New photocatalyst speeds up the conversion of carbon dioxide into chemical resources
29.05.2017 | DGIST (Daegu Gyeongbuk Institute of Science and Technology)
Copper hydroxide nanoparticles provide protection against toxic oxygen radicals in cigarette smoke
29.05.2017 | Johannes Gutenberg-Universität Mainz
The world's highest gain high power laser amplifier - by many orders of magnitude - has been developed in research led at the University of Strathclyde.
The researchers demonstrated the feasibility of using plasma to amplify short laser pulses of picojoule-level energy up to 100 millijoules, which is a 'gain'...
Staphylococcus aureus is a feared pathogen (MRSA, multi-resistant S. aureus) due to frequent resistances against many antibiotics, especially in hospital infections. Researchers at the Paul-Ehrlich-Institut have identified immunological processes that prevent a successful immune response directed against the pathogenic agent. The delivery of bacterial proteins with RNA adjuvant or messenger RNA (mRNA) into immune cells allows the re-direction of the immune response towards an active defense against S. aureus. This could be of significant importance for the development of an effective vaccine. PLOS Pathogens has published these research results online on 25 May 2017.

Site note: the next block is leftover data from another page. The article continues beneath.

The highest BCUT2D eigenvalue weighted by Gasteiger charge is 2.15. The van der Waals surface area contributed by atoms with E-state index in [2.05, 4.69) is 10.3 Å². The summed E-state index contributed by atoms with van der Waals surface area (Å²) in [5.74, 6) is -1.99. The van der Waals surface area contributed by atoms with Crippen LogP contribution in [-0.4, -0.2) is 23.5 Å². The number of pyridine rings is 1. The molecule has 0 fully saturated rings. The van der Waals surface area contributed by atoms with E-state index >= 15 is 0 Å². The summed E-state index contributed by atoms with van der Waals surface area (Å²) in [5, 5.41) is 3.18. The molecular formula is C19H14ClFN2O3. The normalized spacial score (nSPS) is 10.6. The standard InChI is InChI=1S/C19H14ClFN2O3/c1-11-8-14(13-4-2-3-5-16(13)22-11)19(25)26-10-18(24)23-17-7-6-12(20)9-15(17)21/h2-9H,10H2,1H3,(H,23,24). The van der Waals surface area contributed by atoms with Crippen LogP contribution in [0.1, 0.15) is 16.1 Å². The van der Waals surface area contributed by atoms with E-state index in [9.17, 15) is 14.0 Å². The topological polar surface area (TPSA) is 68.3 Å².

Staphylococcus aureus (S. aureus) is a bacterium that colonizes by far more than half of the skin and the mucosa of adults, usually without causing infections....
Physicists from the University of Würzburg are capable of generating identical looking single light particles at the push of a button. Two new studies now demonstrate the potential this method holds.